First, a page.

By using money sitting idly in his transaction account Colen has paid off a significant amount of the property debt and improved his cash flow. He achieved this despite a salary cut and loss of income from a rental unit. He also discovered there were many expenses he could’ve claimed from the taxman that he’d spent on the properties. Colen reduced his property expenses by R7 000 by installing prepaid electricity meters.

  • Created an emergency fund of R91 000.
  • Reduced property debt by R50 000.
  • Kept the original bond repayments on his properties despite the interest-rate cuts.


THE GOAL: Stop credit card dependency

Peter is in his early forties and left his well-paying corporate job to join a startup. He’s married to Helen and they have four children, three of whom are still living with them.

Having given up a large salary, the family relied on credit to meet expenses. Peter admitted it was too hard to give up the lifestyle they’d become accustomed to. When he joined the Money Makeover Challenge he found they spent more than their combined income.

“We end up using our credit card facility and while we can make payments towards the card, the amount we owe seems to bounce up and down without being cleared. I’d like to clear the debt on these cards and be able to continue contributions into our retirement annuities.”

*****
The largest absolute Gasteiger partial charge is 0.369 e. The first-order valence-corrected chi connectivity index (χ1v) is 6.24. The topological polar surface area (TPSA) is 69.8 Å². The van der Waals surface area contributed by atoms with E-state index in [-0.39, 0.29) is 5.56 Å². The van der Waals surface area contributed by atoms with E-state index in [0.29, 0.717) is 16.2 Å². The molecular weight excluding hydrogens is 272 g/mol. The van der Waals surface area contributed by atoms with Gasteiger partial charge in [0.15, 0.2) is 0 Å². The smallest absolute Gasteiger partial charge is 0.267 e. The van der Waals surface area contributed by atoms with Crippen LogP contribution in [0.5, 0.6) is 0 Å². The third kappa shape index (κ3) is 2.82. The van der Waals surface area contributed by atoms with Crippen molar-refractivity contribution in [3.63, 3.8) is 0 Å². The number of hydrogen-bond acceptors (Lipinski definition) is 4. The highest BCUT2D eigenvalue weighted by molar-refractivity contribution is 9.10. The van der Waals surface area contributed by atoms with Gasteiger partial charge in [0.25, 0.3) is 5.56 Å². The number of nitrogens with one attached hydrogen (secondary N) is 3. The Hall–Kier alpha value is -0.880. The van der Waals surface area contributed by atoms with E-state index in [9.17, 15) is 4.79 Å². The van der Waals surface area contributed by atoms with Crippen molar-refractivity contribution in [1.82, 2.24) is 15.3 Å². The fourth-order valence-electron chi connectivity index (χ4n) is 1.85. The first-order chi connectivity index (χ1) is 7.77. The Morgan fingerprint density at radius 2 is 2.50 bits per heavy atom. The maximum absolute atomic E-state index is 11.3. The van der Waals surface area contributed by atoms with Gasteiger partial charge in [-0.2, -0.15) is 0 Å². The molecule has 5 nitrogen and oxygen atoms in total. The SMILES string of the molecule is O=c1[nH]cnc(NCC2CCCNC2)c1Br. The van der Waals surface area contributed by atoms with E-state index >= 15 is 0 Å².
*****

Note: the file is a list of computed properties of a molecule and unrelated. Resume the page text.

Peter worked with Absa financial adviser Leighanne Decker, who helped him analyse his debts, reconsider his budget and also identified that one of his investments was inappropriate for his needs and better served to help settle his credit card debt.


Despite Helen losing her income during lockdown, the couple stuck to their stringent budget. Peter became a guru at finding special deals at grocery retailers and started a blog called Frugal Family. He brought the kids into the competition by teaching them budgeting through games he shares on his blog.

He managed to pay off debt, start an emergency fund and even resume his contribution to his retirement annuity. By using his insurance company’s rewards programme and maintaining a healthy lifestyle, Peter has increased his life cover without paying a higher premium. The couple achieved their goals despite Helen’s loss of income.

“Our budget allowed us to work out what the impact would be and adjust accordingly. We weren’t driving so the saving on fuel was redirected. If the pandemic had struck before we were in this process we’d have been in a dire situation,” Peter says.

  • Reduced spending by R5 000 a month.
  • Settled credit card debt and started an emergency fund.
  • Actively used social media to share his journey, tips and blog, thereby helping others.
  • Improved insurance cover through a healthy lifestyle.


THE GOAL: To get her construction business cash flow positive

Bellah is a single mom and entrepreneur who runs her own construction company. Despite having a significant turnover last year, she had no idea whether her business was making a profit.

Although she received large lump-sum payments from projects, Bellah never seemed to have enough money to meet her living expenses. As a result, she’d taken on significant debt. Bellah worked with Absa financial adviser Stacey Coulson, who recommended that she start paying herself a salary from her business every month so her debit orders don’t bounce and give her a bad credit record.